On Tuesday, while shooting the second episode of season 2, a third horse, just after being checked on by a veterinarian, reared and flipped over, smashing its head against the stable wall. The vet decided that human euthanasia was the correct course of action, just as it was with the horse back in 2010 and the one that followed in 2011. Uproars eventually brought HBO and the team behind the show's inception, Milch and Mann, to a final decision: To cancel all further production on Luck. (To read a more in-depth summary of Luck's cancellation, read Daniel's article here.) Despite its renewal by HBO, Luck will conclude after the final two episodes of season 1 premiere, and then it will be over. Having been cancelled after the renewal and beginning of production on season 2, Luck becomes Milch's third HBO show in a row to be cancelled without a proper, definite series finale.
So we have one show cancelled due to poor ratings, another to poor critical reviews and audience reception, and third because of tragic accidents that occur on set. Maybe Milch is in fact cursed.
What is more likely is that Milch is just way too ambitious and too good at what he does. Setting the series of unfortunate events that led to Luck's cancellation aside, The Hollywood Reporter notes that Luck was averaging about 625,000 viewers weekly despite being adored by critics. This was what made HBO's decision to go forth with a second season so surprising in the first place, but they were going to give the show the chance that they gave The Wire: an opportunity to gain popularity (The Wire is far more popular now than it was when it was on and many will claim that it's one of, if not the, best American TV drama of all time).
With Deadwood, Milch knew exactly what he was doing and fans will attest to that, but HBO decided that it was getting the ratings that could not justify it finishing out its proposed four seasons. John from Cincinnati was simply way above the heads of television watchers, let alone HBO die-hards. Milch, as a result, has become the prime example to realizing that ambitious and original television programming definitely has the technical and aesthetic merits to succeed, but there are many other factors that play in to the deconstruction of a TV show, even if it's on HBO. Hence, David Milch, understanding the forthcoming use of a cliché, is definitely in need of some luck.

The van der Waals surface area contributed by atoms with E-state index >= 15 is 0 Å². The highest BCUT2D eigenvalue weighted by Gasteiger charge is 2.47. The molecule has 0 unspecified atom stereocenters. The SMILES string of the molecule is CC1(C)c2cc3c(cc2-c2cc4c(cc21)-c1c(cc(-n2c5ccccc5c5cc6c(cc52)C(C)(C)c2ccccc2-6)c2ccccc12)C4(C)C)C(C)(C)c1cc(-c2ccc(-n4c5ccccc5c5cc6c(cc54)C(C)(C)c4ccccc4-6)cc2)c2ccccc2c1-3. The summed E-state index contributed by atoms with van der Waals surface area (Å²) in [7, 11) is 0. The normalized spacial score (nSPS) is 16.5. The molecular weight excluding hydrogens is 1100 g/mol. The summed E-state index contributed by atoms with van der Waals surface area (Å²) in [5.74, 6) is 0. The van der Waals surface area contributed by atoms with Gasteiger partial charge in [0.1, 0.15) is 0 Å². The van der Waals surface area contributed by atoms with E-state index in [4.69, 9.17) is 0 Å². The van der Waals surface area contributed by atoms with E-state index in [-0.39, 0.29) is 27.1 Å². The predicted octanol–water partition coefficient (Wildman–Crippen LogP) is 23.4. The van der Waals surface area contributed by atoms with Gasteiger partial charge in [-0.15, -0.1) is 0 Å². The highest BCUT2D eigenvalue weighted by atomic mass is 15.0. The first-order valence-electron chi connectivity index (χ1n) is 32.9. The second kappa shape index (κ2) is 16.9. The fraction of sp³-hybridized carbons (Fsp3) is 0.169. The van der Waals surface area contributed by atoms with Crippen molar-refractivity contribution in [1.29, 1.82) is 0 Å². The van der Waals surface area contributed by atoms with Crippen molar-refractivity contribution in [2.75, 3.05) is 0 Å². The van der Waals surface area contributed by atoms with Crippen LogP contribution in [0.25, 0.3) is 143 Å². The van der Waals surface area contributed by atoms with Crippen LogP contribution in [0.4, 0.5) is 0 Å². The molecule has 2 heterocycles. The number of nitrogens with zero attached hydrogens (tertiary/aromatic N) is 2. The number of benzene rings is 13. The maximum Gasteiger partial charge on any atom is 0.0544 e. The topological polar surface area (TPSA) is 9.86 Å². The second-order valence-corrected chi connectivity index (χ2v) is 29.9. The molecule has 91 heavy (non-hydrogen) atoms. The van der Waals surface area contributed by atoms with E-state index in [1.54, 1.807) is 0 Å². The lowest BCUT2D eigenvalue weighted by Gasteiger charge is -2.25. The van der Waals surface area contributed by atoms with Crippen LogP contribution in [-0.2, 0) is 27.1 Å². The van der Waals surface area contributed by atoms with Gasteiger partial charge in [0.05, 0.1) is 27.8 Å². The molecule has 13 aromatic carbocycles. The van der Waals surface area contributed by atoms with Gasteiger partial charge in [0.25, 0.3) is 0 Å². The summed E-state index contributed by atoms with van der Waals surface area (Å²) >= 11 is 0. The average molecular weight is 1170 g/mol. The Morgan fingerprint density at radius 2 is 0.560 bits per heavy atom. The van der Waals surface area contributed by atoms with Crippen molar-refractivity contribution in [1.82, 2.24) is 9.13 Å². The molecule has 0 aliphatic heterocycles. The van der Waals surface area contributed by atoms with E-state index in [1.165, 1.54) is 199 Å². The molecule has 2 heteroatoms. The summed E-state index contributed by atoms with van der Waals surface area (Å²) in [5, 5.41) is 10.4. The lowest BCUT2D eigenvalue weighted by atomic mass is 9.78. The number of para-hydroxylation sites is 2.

Milch's claim to fame is NYPD Blue, a network cop drama that ran for 12 full seasons and overlapped with the creation of Deadwood, but Milch has been unable to strike gold twice. The longest any of his newer shows ran was a third of NYPD Blue's total. I have made it no secret that I love Luck, my weekly recaps have always been very enthusiastic and resound with positive vibes. I frequently recommend it so that it wouldn't end the same way as Milch's previous efforts, but regardless of who decides to climb aboard the Luck train now, increased viewership won't bring back the horses.
Milch's passion project has reached a sad end and I will say that it truly is a shame that we will never see the completion of Milch's vision. There is a continuing story of Joey Rathburn, Walter Smith, the Degenerates, Ronnie, Leon, Rosie, Gus Demitriou, Mike Smythe, Claire LaChea, and, of course, Ace Bernstein that we will never get to see. However Milch decided to end season 1 will be the best we can ask for. As unfortunate as it is, through examination of his track record, something was going to get in the way of Luck's success.
I look forward, as I'm sure many others do as well, to the next David Milch project and a future collaboration between Milch and executive producer Michael Mann. Thankfully, we can all find solace that Luck will survive as a cult classic, categorized with other "One Season Wonders" like Terriers, Freaks & Geeks, and Firefly. And looking at what David Milch has provided for us as viewers, I can honestly say, Thank You and "Wait to Go!"
Be sure to look out for my recaps of the final two episodes of Luck which premiere this coming Sunday and next Sunday on HBO at 9 p.m.